UP 2022: Are SP's Allies Pushing The Cycle Ahead Or Hopping On For A Free Ride?

by Sanjay Singh - Mar 7, 2022 08:58 PM +05:30 IST
UP 2022: Are SP's Allies Pushing The Cycle Ahead Or Hopping On For A Free Ride? SP and allies campaigning for seventh phase of UP elections
Snapshot
  • Out of the 2014, 2017, 2019 and 2022 elections, the Samajwadi Party has changed allies in three out of the four.

    A loss in 2022, after losses in the previous three, could make Akhilesh Yadav's supporters reconsider their political preferences.

“Mile Mulayam, Kanshi Ram, Hawa Mein Udd Gaye Jai Shri Ram”, has been one of the most talked-about slogans in the history of UP politics. Naturally so, apart from its rhythmic coinage in the run up to the 1993 state assembly election, it also conveyed the changing social and political coalitions on the ground.

The 1993 elections in Uttar Pradesh were held in the backdrop of dismissal of the Kalyan Singh government, post the demolition of the Babri structure. Riding on the Ram movement wave, the BJP, which for the first time had come to power with absolute majority in Uttar Pradesh in June 1991, could only stay in government for for less than a year and half.

In terms of forming a broad social coalition, Mulayam Singh Yadav and Kanshiram joining hands was perhaps the best thing that could have happened to challenge the then rising might of the BJP. Yadav was the founder of the Samajwadi Party and Kanshiram of the Bahujan Samaj Party. The Muslim community was on the side of the coalition.

The result was interesting. Although the BJP went down from its 1991 tally of 221, with 177 seats, it was still the single-largest party. The SP won 109 and the BSP won 67 seats; even the combined tally of SP-BSP was less than that of the BJP.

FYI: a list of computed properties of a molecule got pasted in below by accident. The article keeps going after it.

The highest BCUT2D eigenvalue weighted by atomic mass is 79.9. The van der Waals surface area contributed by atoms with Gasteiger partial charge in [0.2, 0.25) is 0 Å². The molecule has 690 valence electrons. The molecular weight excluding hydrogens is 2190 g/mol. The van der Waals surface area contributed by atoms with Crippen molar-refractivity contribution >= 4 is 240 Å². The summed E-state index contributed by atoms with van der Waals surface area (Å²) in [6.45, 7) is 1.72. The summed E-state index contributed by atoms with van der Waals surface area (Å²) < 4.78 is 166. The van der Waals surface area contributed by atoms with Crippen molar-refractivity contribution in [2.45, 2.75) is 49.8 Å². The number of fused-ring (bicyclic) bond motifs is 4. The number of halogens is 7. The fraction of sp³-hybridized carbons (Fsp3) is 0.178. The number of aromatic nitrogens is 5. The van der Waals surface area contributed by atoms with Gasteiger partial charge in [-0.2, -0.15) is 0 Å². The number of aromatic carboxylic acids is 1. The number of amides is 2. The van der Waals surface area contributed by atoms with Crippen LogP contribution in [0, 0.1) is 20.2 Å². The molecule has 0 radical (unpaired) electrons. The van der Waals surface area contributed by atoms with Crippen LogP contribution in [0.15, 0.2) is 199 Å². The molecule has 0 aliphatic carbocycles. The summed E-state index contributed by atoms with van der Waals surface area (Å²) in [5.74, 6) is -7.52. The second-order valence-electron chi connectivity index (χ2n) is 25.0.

However, the coalition formed a fragile government with some jod-tod. However, the government collapsed a year-and-half later with the infamous ‘Guest House Kaand’ in June 1995.

In the next assembly elections in 1996, Mulayam Singh Yadav experimented with yet another kind of social and political coalition by aligning with the Janata Dal, Tiwari Congress and the Ajit Singh-led Bharatiya Kisan Kam Kamgar Party (which was also supported by Mahendra Singh Tikait). The result threw a hung assembly. But the BJP once again emerged as the single largest party.

Thirty years after that popular slogan of the SP-BSP coalition, a generational shift has taken place in various political parties in Uttar Pradesh. With a positive Supreme Court verdict, the Ram temple construction in Ayodhya is in full swing and Jai Shri Ram is back in political discourse, albeit in a different way.

For the 2022 UP polls, Akhilesh Yadav has tried to form a broader social coalition by aligning with four forces – Ajit Singh’s son Jayant Chaudhry’s RLD, Krishna Patel’s Apna Dal (K), as also with OP Rajbhar’s SBSP. The fourth player in this scheme of things is Swami Prasad Maurya, a turncoat from BJP. Akhilesh Yadav wooed the Muslim community in such a way that the community’s support to SP in this election is almost total.